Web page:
Plaintiff reasons that he is entitled to attorney's fees on the following analysis:
1. The notice of December 4 was an anticipatory repudiation of defendant's obligation to furnish plaintiff with a ticket application.
2. The filing of the action on December 9 was a change in position which terminated defendant's power to retract the repudiation. (Guerrieri v. Severini, 51 Cal.2d 12, 19, 330 P.2d 635; Rest., Contracts, s 319; 4 Corbin, Contracts (1951), s 980; cf. Kentucky Natural Gas Corp. v. Indiana Gas & Chemical Corp., 7 Cir., 129 F.2d 17, 20.)
3. Sending the applications to the members of plaintiff's class after their causes of action against defendant had matured was, in effect, a settlement of their grievances which illegally bypassed plaintiff, the representative of the class. In thus proceeding defendant made it impossible for plaintiff to apply for his attorney's fees and reimbursement of his costs.
4. Such attorney's fees and costs may be awarded even if the efforts of the representative of the class do not create a common fund among its members. Procedurally, it is suggested, that the judgment should be reversed, with directions to the trial court to determine the amount of damages suffered by the members of the class and to award plaintiff a reasonable attorney's fee based upon ‘the nature of the result achieved.’ The payor of the fee, presumably, is to be defendant.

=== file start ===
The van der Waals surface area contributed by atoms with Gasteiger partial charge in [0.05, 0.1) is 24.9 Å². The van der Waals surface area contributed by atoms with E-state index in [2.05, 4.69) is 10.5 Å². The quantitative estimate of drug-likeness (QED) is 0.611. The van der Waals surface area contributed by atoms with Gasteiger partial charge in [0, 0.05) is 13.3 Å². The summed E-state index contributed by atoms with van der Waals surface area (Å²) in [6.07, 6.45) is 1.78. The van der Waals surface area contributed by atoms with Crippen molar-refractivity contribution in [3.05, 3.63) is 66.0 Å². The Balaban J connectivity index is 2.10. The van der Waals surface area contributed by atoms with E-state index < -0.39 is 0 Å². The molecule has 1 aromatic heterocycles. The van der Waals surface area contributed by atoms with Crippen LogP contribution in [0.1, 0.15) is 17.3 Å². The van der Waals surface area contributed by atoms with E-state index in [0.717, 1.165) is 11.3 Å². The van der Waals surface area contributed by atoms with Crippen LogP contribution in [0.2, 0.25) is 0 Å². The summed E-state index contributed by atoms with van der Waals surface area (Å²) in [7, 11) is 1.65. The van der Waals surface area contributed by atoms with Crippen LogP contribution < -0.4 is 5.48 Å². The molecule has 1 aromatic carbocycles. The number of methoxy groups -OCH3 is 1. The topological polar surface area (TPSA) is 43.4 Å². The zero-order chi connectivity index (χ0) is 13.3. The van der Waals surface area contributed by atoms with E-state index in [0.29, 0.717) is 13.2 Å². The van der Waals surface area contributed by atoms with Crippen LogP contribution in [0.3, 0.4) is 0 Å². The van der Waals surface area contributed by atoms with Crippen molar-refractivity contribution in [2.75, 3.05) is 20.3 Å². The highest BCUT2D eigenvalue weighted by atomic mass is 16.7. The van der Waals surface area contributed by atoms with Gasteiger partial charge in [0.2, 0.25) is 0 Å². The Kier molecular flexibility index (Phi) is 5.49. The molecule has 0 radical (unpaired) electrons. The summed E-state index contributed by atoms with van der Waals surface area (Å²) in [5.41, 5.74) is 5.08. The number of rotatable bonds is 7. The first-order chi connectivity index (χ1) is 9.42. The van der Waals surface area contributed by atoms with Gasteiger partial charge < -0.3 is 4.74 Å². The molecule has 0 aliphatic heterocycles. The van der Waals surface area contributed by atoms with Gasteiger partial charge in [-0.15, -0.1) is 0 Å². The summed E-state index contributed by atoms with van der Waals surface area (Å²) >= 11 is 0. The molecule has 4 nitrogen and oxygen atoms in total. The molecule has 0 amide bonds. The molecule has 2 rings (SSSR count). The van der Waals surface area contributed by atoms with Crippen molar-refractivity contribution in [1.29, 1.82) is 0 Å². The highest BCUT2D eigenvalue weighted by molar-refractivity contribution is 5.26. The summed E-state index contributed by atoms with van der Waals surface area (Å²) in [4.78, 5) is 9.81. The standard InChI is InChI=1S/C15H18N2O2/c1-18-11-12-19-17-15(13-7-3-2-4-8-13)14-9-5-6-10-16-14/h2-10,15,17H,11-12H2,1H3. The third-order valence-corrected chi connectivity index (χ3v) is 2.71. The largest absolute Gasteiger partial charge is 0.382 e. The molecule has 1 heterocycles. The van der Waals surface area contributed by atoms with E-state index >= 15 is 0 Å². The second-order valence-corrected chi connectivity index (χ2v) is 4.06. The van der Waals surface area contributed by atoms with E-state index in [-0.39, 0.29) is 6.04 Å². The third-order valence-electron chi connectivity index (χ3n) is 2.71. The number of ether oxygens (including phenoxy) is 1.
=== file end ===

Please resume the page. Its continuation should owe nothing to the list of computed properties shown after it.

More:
Plaintiff's argument breaks down at step one. Granting, at least for the sake of argument, that the filing of an action is a sufficient change in position to destroy the power to retract an anticipatory repudiation of a contract, plaintiff forgets that, logically or not, it is the general rule, recognized in this state, that the doctrine of breach by anticipatory repudiation does not apply to contracts which are unilateral in their inception or have become so by complete performance by one party. (Cobb v. Pacific Mutual Ins. Co., 4 Cal.2d 565, 573, 51 P.2d 84; Minor v. Minor, 184 Cal.App.2d 118, 122—126, 7 Cal.Rptr. 455; N.Y. Life Ins. Co. v. Viglas, 297 U.S. 672, 679—682, 56 S.Ct. 615, 80 L.Ed. 971; Quick v. American Steel and Pump Corporation, 2 Cir., 397 F.2d 561, 564; John Hancock Mutual Life Insurance Co. v. Cohen, 9 Cir., 254 F.2d 417, 427.) The theory underlying this rule is that since the plaintiff has no future obligations to perform, he is not prejudiced by having to wait for the arrival of the defendant's time for performance in order to sue for breach. (Minor v. Minor, Supra, 184 Cal.App.2d at 125, 7 Cal.Rptr. 455; 1 Witkin, Summary of Cal. Law, Contracts, s 273(a), p. 302.)4